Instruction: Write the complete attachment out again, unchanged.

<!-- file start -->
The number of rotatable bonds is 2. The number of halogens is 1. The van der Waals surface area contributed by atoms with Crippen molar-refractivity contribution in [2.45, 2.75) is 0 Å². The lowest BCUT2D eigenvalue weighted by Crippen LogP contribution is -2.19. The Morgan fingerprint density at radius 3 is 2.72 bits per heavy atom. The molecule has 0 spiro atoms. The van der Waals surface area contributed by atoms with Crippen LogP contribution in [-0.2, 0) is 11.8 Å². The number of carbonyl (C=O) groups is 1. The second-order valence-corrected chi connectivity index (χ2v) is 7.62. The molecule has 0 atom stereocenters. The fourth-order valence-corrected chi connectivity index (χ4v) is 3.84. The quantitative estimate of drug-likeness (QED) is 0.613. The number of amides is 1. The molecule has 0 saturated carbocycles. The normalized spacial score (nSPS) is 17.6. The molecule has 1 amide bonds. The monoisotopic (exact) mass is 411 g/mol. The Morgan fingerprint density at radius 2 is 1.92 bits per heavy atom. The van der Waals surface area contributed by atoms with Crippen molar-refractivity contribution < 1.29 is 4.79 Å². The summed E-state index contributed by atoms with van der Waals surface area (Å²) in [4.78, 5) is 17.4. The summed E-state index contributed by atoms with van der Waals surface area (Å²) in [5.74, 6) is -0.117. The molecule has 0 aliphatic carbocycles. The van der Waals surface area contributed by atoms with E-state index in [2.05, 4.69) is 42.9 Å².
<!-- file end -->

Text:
The number of rotatable bonds is 2. The number of halogens is 1. The van der Waals surface area contributed by atoms with Crippen molar-refractivity contribution in [2.45, 2.75) is 0 Å². The lowest BCUT2D eigenvalue weighted by Crippen LogP contribution is -2.19. The Morgan fingerprint density at radius 3 is 2.72 bits per heavy atom. The molecule has 0 spiro atoms. The van der Waals surface area contributed by atoms with Crippen LogP contribution in [-0.2, 0) is 11.8 Å². The number of carbonyl (C=O) groups is 1. The second-order valence-corrected chi connectivity index (χ2v) is 7.62. The molecule has 0 atom stereocenters. The fourth-order valence-corrected chi connectivity index (χ4v) is 3.84. The quantitative estimate of drug-likeness (QED) is 0.613. The number of amides is 1. The molecule has 0 saturated carbocycles. The normalized spacial score (nSPS) is 17.6. The molecule has 1 amide bonds. The monoisotopic (exact) mass is 411 g/mol. The Morgan fingerprint density at radius 2 is 1.92 bits per heavy atom. The van der Waals surface area contributed by atoms with Crippen molar-refractivity contribution < 1.29 is 4.79 Å². The summed E-state index contributed by atoms with van der Waals surface area (Å²) in [4.78, 5) is 17.4. The summed E-state index contributed by atoms with van der Waals surface area (Å²) in [5.74, 6) is -0.117. The molecule has 0 aliphatic carbocycles. The van der Waals surface area contributed by atoms with E-state index in [2.05, 4.69) is 42.9 Å².